Policy Successes -- or U-Turns
Sunday, March 11, 2007
If all goes according to plan, Secretary of State Condoleezza Rice will sit down next month with the foreign ministers of Iran and North Korea -- two "axis of evil" nations that the Bush administration has long shunned. And after criticizing her predecessors for pointless diplomatic shuttling in the Middle East, Rice now makes near-monthly negotiating trips there.
Administration officials insist that what appears to be a sudden turn toward diplomacy is rather the fruit of six years of careful and deliberate policymaking. But outside experts, and even some insiders, say that the initiatives have less to do with reaping rewards than with reversing course after years of policy stagnation and failure.
"What has changed?" asked one former high-level Bush administration official. "That we finally like these people? That we finally have them where we want them? Or gee, we're at 30 percent [public approval] and we've only got 20 months to go?
"Ultimately, North Korea and Iran will be solved through diplomatic means," the former official said. "I think we've been slow in applying those means and seeing the reality of the situation." This source and others who are sympathetic to the goals of the administration but who nevertheless question its path to those ends declined to be named because the discussion was about policy matters, as did several current senior officials.
One senior administration official sharply denied any flip-flop and expressed exasperation about reports that difficulties in Iraq and President Bush's plummeting popularity have brought a shift. "Everybody suddenly announced that this is a policy change," the official said. "On the contrary, it's a sign of success."
Some current officials said that the departure of Donald H. Rumsfeld as defense secretary and the Pentagon's withdrawal from frontline foreign policymaking have made diplomacy easier. Rumsfeld, along with Vice President Cheney, argued for years that talking with North Korea and Iran would "reward bad behavior." And Bush agreed with them that his political capital should not be wasted on an intractable Middle East peace process.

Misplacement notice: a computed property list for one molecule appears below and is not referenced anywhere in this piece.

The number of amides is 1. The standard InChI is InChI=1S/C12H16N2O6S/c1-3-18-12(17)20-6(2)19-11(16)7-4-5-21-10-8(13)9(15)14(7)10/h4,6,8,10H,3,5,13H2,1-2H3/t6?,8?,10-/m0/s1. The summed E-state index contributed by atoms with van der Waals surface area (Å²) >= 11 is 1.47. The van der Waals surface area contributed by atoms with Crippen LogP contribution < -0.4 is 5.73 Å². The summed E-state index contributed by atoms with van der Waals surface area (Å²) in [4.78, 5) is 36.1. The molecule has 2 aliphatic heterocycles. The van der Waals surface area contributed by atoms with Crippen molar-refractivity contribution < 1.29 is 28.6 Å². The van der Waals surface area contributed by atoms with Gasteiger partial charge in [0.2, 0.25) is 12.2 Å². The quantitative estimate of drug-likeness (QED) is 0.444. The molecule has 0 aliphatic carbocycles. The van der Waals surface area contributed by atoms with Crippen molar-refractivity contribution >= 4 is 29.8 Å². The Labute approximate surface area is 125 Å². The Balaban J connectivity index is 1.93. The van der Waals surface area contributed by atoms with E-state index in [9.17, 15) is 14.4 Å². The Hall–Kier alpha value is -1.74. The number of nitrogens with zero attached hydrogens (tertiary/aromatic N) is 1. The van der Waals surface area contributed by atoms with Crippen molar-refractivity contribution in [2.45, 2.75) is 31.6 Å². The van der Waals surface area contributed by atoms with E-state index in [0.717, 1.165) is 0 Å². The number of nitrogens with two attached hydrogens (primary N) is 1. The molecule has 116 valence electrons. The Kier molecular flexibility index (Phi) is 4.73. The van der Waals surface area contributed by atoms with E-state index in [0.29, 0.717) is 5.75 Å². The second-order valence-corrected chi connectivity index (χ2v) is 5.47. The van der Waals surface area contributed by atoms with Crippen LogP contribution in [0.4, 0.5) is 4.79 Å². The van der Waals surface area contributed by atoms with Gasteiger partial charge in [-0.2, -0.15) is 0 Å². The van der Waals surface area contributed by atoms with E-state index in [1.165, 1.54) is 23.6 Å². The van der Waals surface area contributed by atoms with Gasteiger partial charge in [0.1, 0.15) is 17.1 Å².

New Defense Secretary Robert M. Gates has largely limited his foreign policy input to Iraq, officials said. Rice, after resisting diplomatic outreach to all but close allies for much of her first two years as secretary of state, is said to be convincing the president that diplomacy even with difficult regimes is now the right way to go.
Philip D. Zelikow, counselor to Rice until earlier this year and now a history professor at the University of Virginia, said the switch was set in motion last fall.
"The change at the Pentagon helped," he said. But "the political difficulties of the administration have strengthened Rice's willingness to join with the president in offering some strong leadership in this area."
Close allies have pressed the administration for years to step up its involvement in the Israeli-Palestinian dispute, and recent high-level visitors to Washington from the region have warned that the crisis has reached a tipping point.
"We see time running out," said one senior Arab official. While the administration has turned to Arab governments for help in Iraq, "there are a lot of Arab and Muslim countries that doubt the American commitment" to address their regional concerns, the official said. "There hasn't been any [peace] process since 2000" and the administration has only recently begun to "understand that the stakes have gone up. . . . They've begun to connect the dots between the different crises in the Middle East."
Both the Israeli government and U.S.-approved Palestinian President Mahmoud Abbas have been weakened politically in recent months. Israel has expanded its settlements in the West Bank and made new territorial inroads in Jerusalem, even as it has remained under terrorist attack.